After the first unit assessment, I totaled the data, and was surprised at what I found. My students had performed lower than my expectations on the multiple-choice section and higher than expected on the essay section (see Table 1 for essay data). This made me very concerned about the future of the inquiry, as my baseline number was significantly higher than I had predicted. During the second unit, which covered the beginning of the Washington administration through the Jackson Presidency, and also featured the pre-Civil War social reform movements of abolition, women’s suffrage, public education, and care for the mentally ill, I introduced the Socratic Seminar. I followed the lead of a colleague at Monroe Community College, who had done a non-content related “practice” seminar to introduce the concept, and then held a class discussion on the merits of such an approach. I held a brief notes section, explaining the purpose and technique, and stated my goals for the lesson. I had students write about their thought and predict the strengths and weaknesses of the seminar format. Our “practice” was in looking at a painting in American history, and then holding a seminar on its meaning, providing a suggested title at the end. The entire experience took about 40 minutes, or half a block of instructional time. Their individual written feedback generally accepted the notion that public sharing of ideas would lead to more total classroom knowledge, would introduce students to different and deeper perspectives, and would improve their own knowledge base in a way that they could be more successful in writing.

Our first real Socratic seminar revolved around the methods and tactics of reformers in effecting change. I had introduced a “reformers continuum” as an analytical tool in the previous lesson. We compared conservative reformers like Dorothea Dix’s work in lobbying Congress to create asylums for the mentally ill to radical reformers like John Brown’s raid on the federal arsenal at Harpers’ Ferry in the hopes of leading a slave rebellion. Using that continuum, we debated as a class which types of reform are most effective. In a forty-minute discussion we came to no concrete conclusions, but nearly all students voiced an opinion on the subject and many valid arguments were heard. The next class was their unit assessment, and both sections of the test saw dramatic improvement. My conclusion was that being immersed in ideas prior to writing the essay had led to increased written proficiency on the exam.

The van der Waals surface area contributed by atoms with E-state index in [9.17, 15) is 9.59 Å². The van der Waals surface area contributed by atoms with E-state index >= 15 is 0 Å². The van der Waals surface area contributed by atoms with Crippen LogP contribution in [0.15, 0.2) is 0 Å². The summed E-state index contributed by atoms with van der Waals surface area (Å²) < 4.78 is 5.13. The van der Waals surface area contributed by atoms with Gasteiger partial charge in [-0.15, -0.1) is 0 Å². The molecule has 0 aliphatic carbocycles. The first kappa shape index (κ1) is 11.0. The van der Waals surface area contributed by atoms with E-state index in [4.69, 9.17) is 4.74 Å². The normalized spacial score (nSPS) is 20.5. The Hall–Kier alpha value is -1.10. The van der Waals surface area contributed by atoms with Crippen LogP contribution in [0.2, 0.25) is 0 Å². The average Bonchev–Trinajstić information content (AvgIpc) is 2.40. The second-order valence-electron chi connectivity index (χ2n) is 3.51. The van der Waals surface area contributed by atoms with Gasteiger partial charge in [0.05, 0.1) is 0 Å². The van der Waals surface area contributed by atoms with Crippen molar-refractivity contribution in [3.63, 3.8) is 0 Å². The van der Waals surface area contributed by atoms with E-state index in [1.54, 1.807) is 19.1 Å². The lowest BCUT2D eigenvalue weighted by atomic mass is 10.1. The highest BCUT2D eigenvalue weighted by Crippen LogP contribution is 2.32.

I continued the practice in our third unit, Civil War and Reconstruction, with a seminar on the most important causes of the Civil War. On the third unit assessment, however, there was a steep drop in the average essay score. The type of essay question asked was a different one, called a Document Based Question (DBQ), in which our students have to synthesize primary source information with their own knowledge. This type of question requires a very different thought process and writing technique than the thematic essays that students had written on the first two unit exams. This will be further discussed in my reflection thoughts at the end of my report. Our fourth unit covered the Industrial Revolution through the Progressive Era administrations of Theodore Roosevelt and Woodrow Wilson. We did a pair of seminars in that unit. The first asked the question about whether the industrial titans of the era (Rockefeller, Morgan, Carnegie, Vanderbilt) were Robber Barons or Captains of Industry, and what amount of wealth gained, regardless of legality of means, is justified and acceptable in a capitalist economy. The second seminar focused on how necessary individual Progressive Era reformers (Upton Sinclair, Jacob Riis, Alice Paul) were in leading to necessary government reforms (Food and Drug Administration, 19th Amendment). Because the U.S. History course team had fallen into different timeline, we made the decision not to give an essay on our fourth unit exam, but use the Midterm Exam essay to assess to Progressive Era. As it was a thematic essay, my student scores returned to the level that they had achieved in our second unit.

I had intended to conclude the inquiry at the midterm point, but because of the disappointing third unit exam essay results, the different nature of that type of essay question, and the fact that it left me with two essay results to compare to my baseline, I extended the inquiry another unit. The fifth unit focused on the 1920s and 1930s and our seminar focused on the laissez-faire government and societal attitude of the 1920s to the more active role that government played in the New Deal 1930s. Essay results remained very high on this unit assessment, as well.

What I Learned